Return to Main Recipes Page/Return to Home Page

Noodle Kugel, Apple-Raisin III (P, TNT)
Source: Self
Yield: 15 squares (This recipe made a full 9"x12"x3" Pyrex and also a 5"x8"x2" Pyrex dish)

12 oz. wide noodles, cooked and drained (one bag)
9 tablespoons margarine
4 tart firm apples (Granny Smith), peeled, cored, and diced
2 teaspoons lemon juice
1/2 cup white sugar
1 teaspoon vanilla flavoring
1-1/2 teaspoons cinnamon
1/2 teaspoon nutmeg
1/2 teaspoon ginger
1/2 teaspoon salt
1 cup apple sauce
2 large eggs
4 egg whites
1/2 cup raisins, soaked and drained
1/2 cup of chopped nuts (pecan, walnut, almond)
1 cup flake cereal crumbs (Mom uses corn, I use bran flakes)
1/2 teaspoon cinnamon
2 tablespoons brown sugar

Preheat oven to 350°F. Place 2-3 tablespoons of margarine in the dish and place the dish in the oven to melt and just lightly brown the margarine.

Set a pot of water on the stove, add salt and bring to a boil. While the water heats, prepare the apples.

Peel, core and dice the apples, sprinkling with the lemon juice to defer browning. (I quartered the apples, then sitting them on one flat side, sliced them in three, turned on their other flat side and sliced in two, then sliced through the resulting sticks in 4 so they were about 3/8" dice). Sprinkle with the sugar, vanilla, cinnamon, nutmeg, ginger, and salt, toss, and set aside.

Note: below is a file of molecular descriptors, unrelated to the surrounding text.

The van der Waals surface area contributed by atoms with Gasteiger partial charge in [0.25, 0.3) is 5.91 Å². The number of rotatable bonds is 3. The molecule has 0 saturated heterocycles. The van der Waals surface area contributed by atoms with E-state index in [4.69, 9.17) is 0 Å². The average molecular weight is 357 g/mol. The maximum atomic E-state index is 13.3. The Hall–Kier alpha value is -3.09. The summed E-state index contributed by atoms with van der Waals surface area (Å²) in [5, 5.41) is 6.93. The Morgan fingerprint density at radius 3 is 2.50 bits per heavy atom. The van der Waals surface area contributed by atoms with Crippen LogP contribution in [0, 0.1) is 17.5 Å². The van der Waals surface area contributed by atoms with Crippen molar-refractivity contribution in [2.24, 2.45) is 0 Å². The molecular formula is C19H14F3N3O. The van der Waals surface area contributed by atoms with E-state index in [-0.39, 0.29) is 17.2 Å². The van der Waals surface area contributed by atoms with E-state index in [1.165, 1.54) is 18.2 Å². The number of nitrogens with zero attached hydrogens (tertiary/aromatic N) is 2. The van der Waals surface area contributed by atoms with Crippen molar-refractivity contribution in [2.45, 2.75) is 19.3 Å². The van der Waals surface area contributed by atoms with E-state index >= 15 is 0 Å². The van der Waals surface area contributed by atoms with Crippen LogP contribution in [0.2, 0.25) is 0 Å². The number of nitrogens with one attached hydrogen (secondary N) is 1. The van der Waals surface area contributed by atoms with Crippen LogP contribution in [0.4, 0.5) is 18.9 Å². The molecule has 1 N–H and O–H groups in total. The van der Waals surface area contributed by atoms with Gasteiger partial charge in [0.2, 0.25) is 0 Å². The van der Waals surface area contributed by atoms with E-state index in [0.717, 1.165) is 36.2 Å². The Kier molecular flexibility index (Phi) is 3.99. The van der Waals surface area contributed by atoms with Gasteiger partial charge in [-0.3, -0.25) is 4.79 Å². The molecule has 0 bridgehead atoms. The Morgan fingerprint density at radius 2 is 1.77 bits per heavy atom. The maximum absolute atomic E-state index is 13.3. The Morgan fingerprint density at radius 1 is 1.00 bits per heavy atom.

Cook the noodles according to package directions, drain, and add to apples. Toss with 6 tablespoons of margarine. Add applesauce, eggs, and egg whites, raisins, and if desired, 1/2 cup of nuts. Mix well.

Remove hot dish from oven and tilt to cover bottom with melted margarine. Add noodle mixture and even top.

Mix crumbs, cinnamon, and brown sugar, and sprinkle on top.

Bake in 350°F oven for 40 minutes, or until done.

Allow to cool, and refrigerate. When cold, slice, and serve as dessert.

Poster's Notes:
We were going to a family picnic, and I decided to make my Mother's kugel, which memory tells me was worth every bite. Unfortunately, Mom doesn't remember any more, and my sister hasn't been able to replicate it. Nothing in the archive looked like it, and I didn't have the time to go on-line and sort through hundreds of recipes.

Instead, I looked through about a dozen Jewish cookbooks on my shelf, and found 8 that came close by the ingredients, but they varied so! After an analysis of the solids to liquids ratios in each, and tossing out the recipe that called for 2 tablespoons of salt (at most the rest called for 1 teaspoon), I came up with something that is pretty close, and very good.

Posted by Maxine Wolfson

Nutritional Info Per Serving: N/A